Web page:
In June, we reported on a NSW District Court decision where
damages were awarded against a Council for breach of its duty of
care in relation to a fatal dog attack on a four year old girl. The
girl's father and brother received $95,330 and $28,506
respectively for nervous shock and future medical treatment,
following the Court's decision that the Council had failed
to take adequate steps to prevent a foreseeable and not
insignificant risk of harm.
NSW Court's considerations
The Plaintiffs argued that the Council was negligent for failing
to implement, or make use of, its powers under the Companion
Animals Act 1998 (NSW), in particular the power under Section
34 to declare a dog "dangerous". The court concluded that
there was a duty on the Council to exercise its powers under the
CAA to have the dogs declared dangerous and that its failure to do
so was negligent.
Implications for Western Australia
The NSW provisions are almost identical to those governing dog
control in WA. The Dog Act 1976 (WA) provides that a local
government may declare a dog dangerous. This is identical to the
NSW provision. Thus, a WA court may find itself in exactly the same
position, namely being required to declare a dog
The factors which will determine liability for negligence are
also essentially the same in both jurisdictions. It follows that
where a WA Council fails to declare a dog dangerous, and that dog
is then involved in an attack, a WA court would have to consider
the same issues, namely:
1. Whether there is a duty of care:
In NSW, the court found that the CAA provided the Council with a
mechanism to prevent residents from being exposed to dangerous
dogs. The residents were therefore entitled to expect the Council
to exercise its statutory powers in respect of such dogs. They were
directly interested in the control of the dangerous dogs and this
gave rise to a right to sue for damages where the Council
negligently failed to exercise its statutory duties.
The Dog Act is likely to give rise to a similar duty of
care in Western Australia.
2. Whether any duty of care was breached:
In NSW, the court decided that:
(a) The risk of a child entering the property was
(b) The risk of a child gaining access to the dog
owner's backyard was not insignificant; and
(c) A reasonable person (or entity) armed with the
Council's powers would have taken precautions to avoid the
risk, given that:
(i) There was a high probability that harm would occur if
precautions were not taken;
(ii) Serious harm was very likely if a child wandered,
unsupervised, amidst a pack of hunting dogs; and
(iii) The burden of declaring the dogs dangerous was light.
A WA court is likely, in similar circumstances, to follow the
3. Possible defence:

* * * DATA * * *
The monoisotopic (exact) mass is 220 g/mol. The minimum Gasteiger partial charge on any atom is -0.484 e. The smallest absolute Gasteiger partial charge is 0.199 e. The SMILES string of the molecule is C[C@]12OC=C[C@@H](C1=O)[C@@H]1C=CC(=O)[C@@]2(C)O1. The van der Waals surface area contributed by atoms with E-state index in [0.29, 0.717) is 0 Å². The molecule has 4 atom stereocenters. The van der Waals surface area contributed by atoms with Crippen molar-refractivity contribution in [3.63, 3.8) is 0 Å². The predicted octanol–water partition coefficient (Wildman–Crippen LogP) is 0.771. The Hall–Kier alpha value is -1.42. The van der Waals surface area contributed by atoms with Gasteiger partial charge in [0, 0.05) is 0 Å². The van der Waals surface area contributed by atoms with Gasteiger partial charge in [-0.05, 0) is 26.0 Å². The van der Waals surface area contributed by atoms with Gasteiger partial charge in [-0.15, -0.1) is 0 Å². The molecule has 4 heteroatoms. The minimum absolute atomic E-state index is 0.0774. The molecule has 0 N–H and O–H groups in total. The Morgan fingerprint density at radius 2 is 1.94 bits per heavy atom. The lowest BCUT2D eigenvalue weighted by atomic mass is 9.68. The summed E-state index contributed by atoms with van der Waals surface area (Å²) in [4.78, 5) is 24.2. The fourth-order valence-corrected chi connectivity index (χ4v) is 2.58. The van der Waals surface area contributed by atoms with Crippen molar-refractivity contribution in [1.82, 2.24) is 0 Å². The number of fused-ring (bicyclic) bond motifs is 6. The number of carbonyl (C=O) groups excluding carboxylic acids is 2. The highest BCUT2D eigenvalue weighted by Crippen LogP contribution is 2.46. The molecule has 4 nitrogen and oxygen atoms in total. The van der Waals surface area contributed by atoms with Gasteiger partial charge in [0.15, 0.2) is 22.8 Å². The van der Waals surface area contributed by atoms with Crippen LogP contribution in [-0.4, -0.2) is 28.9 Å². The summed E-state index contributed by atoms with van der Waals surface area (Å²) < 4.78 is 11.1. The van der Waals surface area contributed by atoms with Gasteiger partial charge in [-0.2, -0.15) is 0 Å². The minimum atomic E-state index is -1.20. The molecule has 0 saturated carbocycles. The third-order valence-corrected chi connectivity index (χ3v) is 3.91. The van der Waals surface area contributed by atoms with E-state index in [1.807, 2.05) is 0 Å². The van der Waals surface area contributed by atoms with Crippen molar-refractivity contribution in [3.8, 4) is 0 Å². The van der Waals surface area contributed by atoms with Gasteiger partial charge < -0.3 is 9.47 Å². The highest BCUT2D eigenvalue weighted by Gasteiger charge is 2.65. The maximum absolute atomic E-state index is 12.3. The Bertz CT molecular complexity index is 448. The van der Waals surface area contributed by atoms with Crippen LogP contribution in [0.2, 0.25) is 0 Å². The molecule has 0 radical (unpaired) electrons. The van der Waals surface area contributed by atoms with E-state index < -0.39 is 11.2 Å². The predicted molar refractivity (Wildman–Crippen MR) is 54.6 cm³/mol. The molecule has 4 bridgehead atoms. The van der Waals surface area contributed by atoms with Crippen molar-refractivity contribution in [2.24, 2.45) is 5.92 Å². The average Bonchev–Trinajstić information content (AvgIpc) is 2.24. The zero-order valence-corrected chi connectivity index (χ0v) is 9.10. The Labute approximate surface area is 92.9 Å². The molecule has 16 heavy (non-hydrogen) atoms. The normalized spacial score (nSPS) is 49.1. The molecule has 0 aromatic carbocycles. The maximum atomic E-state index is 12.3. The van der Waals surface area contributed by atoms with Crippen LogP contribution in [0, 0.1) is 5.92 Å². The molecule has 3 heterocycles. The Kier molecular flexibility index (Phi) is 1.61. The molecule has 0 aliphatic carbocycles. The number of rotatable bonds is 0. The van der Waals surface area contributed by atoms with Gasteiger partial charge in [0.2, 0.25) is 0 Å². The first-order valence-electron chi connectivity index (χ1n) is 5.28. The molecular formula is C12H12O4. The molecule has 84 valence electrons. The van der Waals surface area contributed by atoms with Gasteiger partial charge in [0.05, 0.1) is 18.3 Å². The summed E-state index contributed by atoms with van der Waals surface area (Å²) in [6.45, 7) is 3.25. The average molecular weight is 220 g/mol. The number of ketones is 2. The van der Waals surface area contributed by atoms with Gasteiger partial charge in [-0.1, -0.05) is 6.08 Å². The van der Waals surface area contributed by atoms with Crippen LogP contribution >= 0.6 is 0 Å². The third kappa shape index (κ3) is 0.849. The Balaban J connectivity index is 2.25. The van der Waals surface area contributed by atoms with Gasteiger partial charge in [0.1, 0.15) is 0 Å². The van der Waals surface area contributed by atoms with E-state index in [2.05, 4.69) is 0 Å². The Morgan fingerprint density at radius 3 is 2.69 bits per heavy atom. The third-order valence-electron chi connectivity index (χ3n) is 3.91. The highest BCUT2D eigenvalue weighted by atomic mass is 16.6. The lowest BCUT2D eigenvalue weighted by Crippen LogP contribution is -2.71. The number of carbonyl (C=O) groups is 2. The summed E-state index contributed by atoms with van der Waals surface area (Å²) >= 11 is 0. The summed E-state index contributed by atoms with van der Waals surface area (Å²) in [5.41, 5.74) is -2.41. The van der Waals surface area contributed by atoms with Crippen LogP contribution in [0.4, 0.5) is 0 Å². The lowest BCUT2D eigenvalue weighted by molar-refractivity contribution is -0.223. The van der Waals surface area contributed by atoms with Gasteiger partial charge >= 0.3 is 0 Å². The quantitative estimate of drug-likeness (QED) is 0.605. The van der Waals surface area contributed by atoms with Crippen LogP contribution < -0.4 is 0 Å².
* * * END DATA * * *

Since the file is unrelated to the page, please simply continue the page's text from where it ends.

In NSW, the court had to consider whether or not the
Council's conduct was reasonable. In WA, a defence is
available where the decision was not so unreasonable that no
reasonable public body or officer in the defendant's
position would have made it.
In NSW, the court found not only that the Council's
failure to act was unreasonable but that it was so unreasonable
that no authority in the Council's position could properly
consider the act or omission to be a reasonable exercise of, or
failure to exercise, its power.
The following factors were relevant:
(a) The Council had received complaints about the dogs over a
number of years;
(b) It had the power to do something about the dogs;
(c) It had reached the conclusion that nothing could be done
about the dogs, despite having made no attempt to control the owner
and his dogs through a dangerous dog declaration; and
(d) There was the possibility of very serious harm being caused
by the dogs, whether in the backyard or as they roamed free.
The NSW court had to consider whether, 'but for' the
Council's conduct, the attack would have happened. It was
satisfied that if the Council had acted as soon as it was aware the
owner was keeping hunting dogs and not securing them, the attack
would not have occurred. Again, similar considerations are likely
to apply in WA.
Recommendations for WA Local Governments:
Implement a policy for dealing with dangerous dogs, including
criteria for determining whether a dog is dangerous;
Ensure all authorised persons implement the policy;
Keep detailed file notes of all complaints and dealings with
dangerous dogs and their owners;
Ensure dangerous dogs are declared as such. In the NSW case,
frequent conversations with the owner and the issuing of
infringement notices were deemed insufficient. Once classified as
dangerous, the burden is likely to shift to the owner, who will
then need to comply with any specific requirements.
For more information, contact Laurie James, Anne Wood or Paula
Sullivan on (08) 9321 3755.
The content of this article is intended to provide a general
guide to the subject matter. Specialist advice should be sought
about your specific circumstances.
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